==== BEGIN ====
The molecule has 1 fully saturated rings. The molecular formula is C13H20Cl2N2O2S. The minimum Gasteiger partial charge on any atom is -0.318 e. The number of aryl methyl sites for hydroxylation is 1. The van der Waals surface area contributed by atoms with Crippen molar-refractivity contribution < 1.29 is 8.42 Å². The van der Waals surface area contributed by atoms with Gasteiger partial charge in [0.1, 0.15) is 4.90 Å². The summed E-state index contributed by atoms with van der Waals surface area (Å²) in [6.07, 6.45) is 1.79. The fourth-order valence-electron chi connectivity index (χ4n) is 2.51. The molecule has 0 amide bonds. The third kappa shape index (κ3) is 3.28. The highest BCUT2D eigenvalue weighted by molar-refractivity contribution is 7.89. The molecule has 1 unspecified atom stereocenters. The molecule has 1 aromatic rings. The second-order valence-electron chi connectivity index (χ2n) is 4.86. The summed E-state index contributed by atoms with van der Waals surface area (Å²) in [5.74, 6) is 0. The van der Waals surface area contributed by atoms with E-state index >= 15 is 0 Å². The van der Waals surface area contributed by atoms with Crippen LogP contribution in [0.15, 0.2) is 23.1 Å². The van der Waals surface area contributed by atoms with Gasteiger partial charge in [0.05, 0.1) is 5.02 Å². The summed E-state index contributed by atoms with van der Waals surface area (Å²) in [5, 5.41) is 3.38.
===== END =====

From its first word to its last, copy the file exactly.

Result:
The molecule has 1 fully saturated rings. The molecular formula is C13H20Cl2N2O2S. The minimum Gasteiger partial charge on any atom is -0.318 e. The number of aryl methyl sites for hydroxylation is 1. The van der Waals surface area contributed by atoms with Crippen molar-refractivity contribution < 1.29 is 8.42 Å². The van der Waals surface area contributed by atoms with Gasteiger partial charge in [0.1, 0.15) is 4.90 Å². The summed E-state index contributed by atoms with van der Waals surface area (Å²) in [6.07, 6.45) is 1.79. The fourth-order valence-electron chi connectivity index (χ4n) is 2.51. The molecule has 0 amide bonds. The third kappa shape index (κ3) is 3.28. The highest BCUT2D eigenvalue weighted by molar-refractivity contribution is 7.89. The molecule has 1 unspecified atom stereocenters. The molecule has 1 aromatic rings. The second-order valence-electron chi connectivity index (χ2n) is 4.86. The summed E-state index contributed by atoms with van der Waals surface area (Å²) in [5.74, 6) is 0. The van der Waals surface area contributed by atoms with E-state index >= 15 is 0 Å². The van der Waals surface area contributed by atoms with Crippen LogP contribution in [0.15, 0.2) is 23.1 Å². The van der Waals surface area contributed by atoms with Gasteiger partial charge in [0.05, 0.1) is 5.02 Å². The summed E-state index contributed by atoms with van der Waals surface area (Å²) in [5, 5.41) is 3.38.